I went to see a master of chocolate-making that I knew. When I used to go to my dentist in Paris, his shop was just round the corner. I remember getting in that shop and being fulfilled by that wonderful chocolate smell. I went to see him a few months before we shot the movie and asked if I could spend some time in the kitchen. It was just before Easter and he said "Come after Easter, I have so much work" and I said "No, I'd rather come before because I'd like to see the process."

What did you learn?

One of the most amazing things was that he made me try different cocoa chocolate from different continents. I tried the Venezuelan one that for me was the best because it was so fruity. It's like a smell in a way, there are so many layers. I tried the African one which was very spicy and there was something earthy about the cocoa. I was just amazed to see how you can travel through different countries.

Your character lives a nomadic existence taking her daughter from town to town. Do you relate to that, being a mother yourself?

I relate to that completely as I travelled as a child. At the same time, my character in "Chocolat" Vianne has a need to settle down, even though she can't do it by herself.

Juliette Binoche: Rendez-vous

"The nights I've slept alone since I came to Paris I could count on the fingers of one hand."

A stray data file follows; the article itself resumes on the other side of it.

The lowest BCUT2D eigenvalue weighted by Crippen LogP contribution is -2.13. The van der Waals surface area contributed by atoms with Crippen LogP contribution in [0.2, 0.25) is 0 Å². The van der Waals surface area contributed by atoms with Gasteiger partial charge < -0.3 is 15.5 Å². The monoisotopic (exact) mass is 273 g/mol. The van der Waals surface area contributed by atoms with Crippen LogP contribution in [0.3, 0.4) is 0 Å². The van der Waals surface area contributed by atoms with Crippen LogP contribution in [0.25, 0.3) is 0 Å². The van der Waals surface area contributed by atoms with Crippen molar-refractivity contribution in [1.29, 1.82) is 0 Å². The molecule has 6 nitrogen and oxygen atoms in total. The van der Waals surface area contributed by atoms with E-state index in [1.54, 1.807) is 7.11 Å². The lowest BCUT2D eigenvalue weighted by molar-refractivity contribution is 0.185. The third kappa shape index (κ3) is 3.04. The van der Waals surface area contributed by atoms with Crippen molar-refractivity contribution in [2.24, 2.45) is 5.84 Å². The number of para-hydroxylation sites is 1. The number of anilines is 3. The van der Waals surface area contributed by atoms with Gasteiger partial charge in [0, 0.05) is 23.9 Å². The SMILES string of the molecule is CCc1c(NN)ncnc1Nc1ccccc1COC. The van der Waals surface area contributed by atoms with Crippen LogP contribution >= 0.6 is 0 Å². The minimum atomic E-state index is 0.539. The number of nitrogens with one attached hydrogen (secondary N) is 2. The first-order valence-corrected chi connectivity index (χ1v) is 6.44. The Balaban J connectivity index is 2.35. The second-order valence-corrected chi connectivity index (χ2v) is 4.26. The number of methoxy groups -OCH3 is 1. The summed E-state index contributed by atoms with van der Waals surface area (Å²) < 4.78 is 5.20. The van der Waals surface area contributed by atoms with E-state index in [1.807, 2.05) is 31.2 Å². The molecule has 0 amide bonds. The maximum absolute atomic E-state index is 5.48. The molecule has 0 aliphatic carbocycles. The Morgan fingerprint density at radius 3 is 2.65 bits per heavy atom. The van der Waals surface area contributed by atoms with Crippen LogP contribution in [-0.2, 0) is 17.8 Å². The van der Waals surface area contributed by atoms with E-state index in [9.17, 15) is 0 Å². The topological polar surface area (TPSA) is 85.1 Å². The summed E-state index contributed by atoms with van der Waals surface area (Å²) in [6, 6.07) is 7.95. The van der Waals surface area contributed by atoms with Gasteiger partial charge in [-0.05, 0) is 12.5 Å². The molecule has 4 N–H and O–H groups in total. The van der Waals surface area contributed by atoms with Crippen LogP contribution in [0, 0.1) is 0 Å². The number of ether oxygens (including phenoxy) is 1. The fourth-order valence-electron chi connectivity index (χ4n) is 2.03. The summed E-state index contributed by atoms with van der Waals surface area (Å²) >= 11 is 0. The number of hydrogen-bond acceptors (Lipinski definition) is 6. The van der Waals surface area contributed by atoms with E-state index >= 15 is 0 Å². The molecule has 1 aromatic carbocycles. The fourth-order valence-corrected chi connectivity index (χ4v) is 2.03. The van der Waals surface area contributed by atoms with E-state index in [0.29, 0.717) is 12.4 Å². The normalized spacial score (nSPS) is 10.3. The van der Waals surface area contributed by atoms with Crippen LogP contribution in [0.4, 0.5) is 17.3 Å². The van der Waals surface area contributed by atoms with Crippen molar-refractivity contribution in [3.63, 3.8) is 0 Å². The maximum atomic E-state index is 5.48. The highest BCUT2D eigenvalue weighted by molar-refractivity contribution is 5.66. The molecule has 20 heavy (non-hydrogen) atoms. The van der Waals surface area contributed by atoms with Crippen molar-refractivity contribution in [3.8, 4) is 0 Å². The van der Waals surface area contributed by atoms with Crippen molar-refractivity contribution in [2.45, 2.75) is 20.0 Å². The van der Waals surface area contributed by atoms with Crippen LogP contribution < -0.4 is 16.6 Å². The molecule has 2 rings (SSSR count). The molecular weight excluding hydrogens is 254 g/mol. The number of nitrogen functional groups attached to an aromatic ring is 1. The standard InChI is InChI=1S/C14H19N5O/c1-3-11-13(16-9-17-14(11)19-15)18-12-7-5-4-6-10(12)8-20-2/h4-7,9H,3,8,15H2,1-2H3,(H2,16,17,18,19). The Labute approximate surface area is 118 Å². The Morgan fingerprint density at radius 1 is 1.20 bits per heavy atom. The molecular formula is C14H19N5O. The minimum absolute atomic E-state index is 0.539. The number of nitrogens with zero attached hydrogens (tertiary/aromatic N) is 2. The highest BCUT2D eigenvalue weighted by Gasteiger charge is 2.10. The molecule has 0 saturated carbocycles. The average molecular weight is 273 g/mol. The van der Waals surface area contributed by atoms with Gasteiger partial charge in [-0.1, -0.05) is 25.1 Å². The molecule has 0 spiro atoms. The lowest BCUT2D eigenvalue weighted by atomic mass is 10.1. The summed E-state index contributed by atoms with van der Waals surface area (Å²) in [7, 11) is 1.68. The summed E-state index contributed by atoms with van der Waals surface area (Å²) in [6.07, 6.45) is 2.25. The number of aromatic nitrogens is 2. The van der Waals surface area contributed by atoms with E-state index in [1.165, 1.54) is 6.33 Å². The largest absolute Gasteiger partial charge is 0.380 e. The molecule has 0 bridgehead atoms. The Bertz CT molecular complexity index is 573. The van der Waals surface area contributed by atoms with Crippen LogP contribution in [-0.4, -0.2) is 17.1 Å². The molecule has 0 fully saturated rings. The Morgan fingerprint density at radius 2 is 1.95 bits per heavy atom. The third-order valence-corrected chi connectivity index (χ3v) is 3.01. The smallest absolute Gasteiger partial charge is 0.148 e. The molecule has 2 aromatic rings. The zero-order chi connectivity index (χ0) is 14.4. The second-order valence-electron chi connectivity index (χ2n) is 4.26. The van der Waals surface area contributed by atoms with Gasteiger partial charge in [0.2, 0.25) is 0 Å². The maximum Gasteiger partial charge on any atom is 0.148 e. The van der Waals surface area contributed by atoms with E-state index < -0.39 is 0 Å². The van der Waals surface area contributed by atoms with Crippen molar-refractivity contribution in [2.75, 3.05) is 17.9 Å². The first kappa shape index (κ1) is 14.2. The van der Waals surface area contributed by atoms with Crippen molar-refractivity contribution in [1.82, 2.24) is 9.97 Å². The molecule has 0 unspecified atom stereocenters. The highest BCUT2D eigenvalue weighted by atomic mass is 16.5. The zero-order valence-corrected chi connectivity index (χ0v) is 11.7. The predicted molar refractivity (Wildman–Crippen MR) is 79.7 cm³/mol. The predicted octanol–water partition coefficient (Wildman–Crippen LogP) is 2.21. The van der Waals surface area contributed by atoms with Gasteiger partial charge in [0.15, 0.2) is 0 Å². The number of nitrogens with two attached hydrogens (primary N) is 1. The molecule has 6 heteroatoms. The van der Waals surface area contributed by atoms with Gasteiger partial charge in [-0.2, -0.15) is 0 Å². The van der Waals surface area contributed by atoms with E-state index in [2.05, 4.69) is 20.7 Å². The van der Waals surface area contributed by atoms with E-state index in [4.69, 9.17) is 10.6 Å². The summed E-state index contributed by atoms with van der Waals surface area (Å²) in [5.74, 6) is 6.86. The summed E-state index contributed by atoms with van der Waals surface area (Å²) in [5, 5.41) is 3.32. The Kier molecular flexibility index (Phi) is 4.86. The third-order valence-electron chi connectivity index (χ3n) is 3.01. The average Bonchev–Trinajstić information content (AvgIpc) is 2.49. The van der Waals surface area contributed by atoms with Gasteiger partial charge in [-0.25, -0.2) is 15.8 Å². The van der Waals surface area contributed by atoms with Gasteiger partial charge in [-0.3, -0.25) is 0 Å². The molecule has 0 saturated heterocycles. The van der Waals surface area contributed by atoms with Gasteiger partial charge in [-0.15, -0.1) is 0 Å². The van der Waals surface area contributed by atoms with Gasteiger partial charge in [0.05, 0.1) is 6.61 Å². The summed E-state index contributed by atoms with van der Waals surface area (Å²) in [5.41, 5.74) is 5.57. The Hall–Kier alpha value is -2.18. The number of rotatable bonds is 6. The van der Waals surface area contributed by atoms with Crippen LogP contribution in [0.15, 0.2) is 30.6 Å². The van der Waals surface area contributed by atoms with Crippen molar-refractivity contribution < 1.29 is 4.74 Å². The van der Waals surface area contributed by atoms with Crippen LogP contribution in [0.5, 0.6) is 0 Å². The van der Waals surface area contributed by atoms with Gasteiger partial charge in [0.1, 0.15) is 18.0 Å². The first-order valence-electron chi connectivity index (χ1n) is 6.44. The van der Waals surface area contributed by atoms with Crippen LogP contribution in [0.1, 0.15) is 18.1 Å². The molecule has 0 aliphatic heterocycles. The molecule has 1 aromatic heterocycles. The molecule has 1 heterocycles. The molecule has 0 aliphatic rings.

- Nina (Juliette Binoche)

Nina (Juliette Binoche) is a struggling young actress. Recently relocated to the streets of Paris, she has landed roles as chambermaids and other bit parts that give her pitifully small scenes. Her on-stage abilities don't suggest she deserves much more, but her ambition to find her big break is apparent. Still, she seems patient, and is content to let things happen as they may. Her current strife is more immediate, however; a stunning beauty, Nina is just discovering the complexities of love and lust. Most of her suitors are more interested in the latter, wanting to satisfy their carnal desires with Nina without the cumbersome emotional attachments. All this groping and chasing has left Nina cold; what is love to her? Just sex?